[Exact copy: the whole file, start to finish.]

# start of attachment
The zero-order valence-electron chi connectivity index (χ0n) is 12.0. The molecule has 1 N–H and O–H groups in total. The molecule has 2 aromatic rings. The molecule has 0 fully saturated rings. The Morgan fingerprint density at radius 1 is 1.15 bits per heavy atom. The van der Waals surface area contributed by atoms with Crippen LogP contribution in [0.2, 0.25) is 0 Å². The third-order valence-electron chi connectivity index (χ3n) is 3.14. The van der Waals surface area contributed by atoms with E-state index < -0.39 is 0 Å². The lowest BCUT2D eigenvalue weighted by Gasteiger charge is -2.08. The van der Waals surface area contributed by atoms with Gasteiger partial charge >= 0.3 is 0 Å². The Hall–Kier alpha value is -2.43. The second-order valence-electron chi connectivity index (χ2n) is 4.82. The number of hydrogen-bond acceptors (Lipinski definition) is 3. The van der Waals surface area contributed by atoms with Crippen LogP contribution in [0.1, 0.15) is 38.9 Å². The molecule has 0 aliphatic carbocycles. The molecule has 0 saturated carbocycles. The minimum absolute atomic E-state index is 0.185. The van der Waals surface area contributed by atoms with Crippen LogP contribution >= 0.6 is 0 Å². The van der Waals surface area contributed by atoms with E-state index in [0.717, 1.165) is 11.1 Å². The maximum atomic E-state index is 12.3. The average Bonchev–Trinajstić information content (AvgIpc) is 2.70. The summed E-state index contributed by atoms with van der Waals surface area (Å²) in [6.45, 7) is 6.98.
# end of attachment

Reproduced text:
The zero-order valence-electron chi connectivity index (χ0n) is 12.0. The molecule has 1 N–H and O–H groups in total. The molecule has 2 aromatic rings. The molecule has 0 fully saturated rings. The Morgan fingerprint density at radius 1 is 1.15 bits per heavy atom. The van der Waals surface area contributed by atoms with Crippen LogP contribution in [0.2, 0.25) is 0 Å². The third-order valence-electron chi connectivity index (χ3n) is 3.14. The van der Waals surface area contributed by atoms with E-state index < -0.39 is 0 Å². The lowest BCUT2D eigenvalue weighted by Gasteiger charge is -2.08. The van der Waals surface area contributed by atoms with Gasteiger partial charge >= 0.3 is 0 Å². The Hall–Kier alpha value is -2.43. The second-order valence-electron chi connectivity index (χ2n) is 4.82. The number of hydrogen-bond acceptors (Lipinski definition) is 3. The van der Waals surface area contributed by atoms with Crippen LogP contribution in [0.1, 0.15) is 38.9 Å². The molecule has 0 aliphatic carbocycles. The molecule has 0 saturated carbocycles. The minimum absolute atomic E-state index is 0.185. The van der Waals surface area contributed by atoms with Crippen LogP contribution >= 0.6 is 0 Å². The van der Waals surface area contributed by atoms with E-state index in [0.717, 1.165) is 11.1 Å². The maximum atomic E-state index is 12.3. The average Bonchev–Trinajstić information content (AvgIpc) is 2.70. The summed E-state index contributed by atoms with van der Waals surface area (Å²) in [6.45, 7) is 6.98.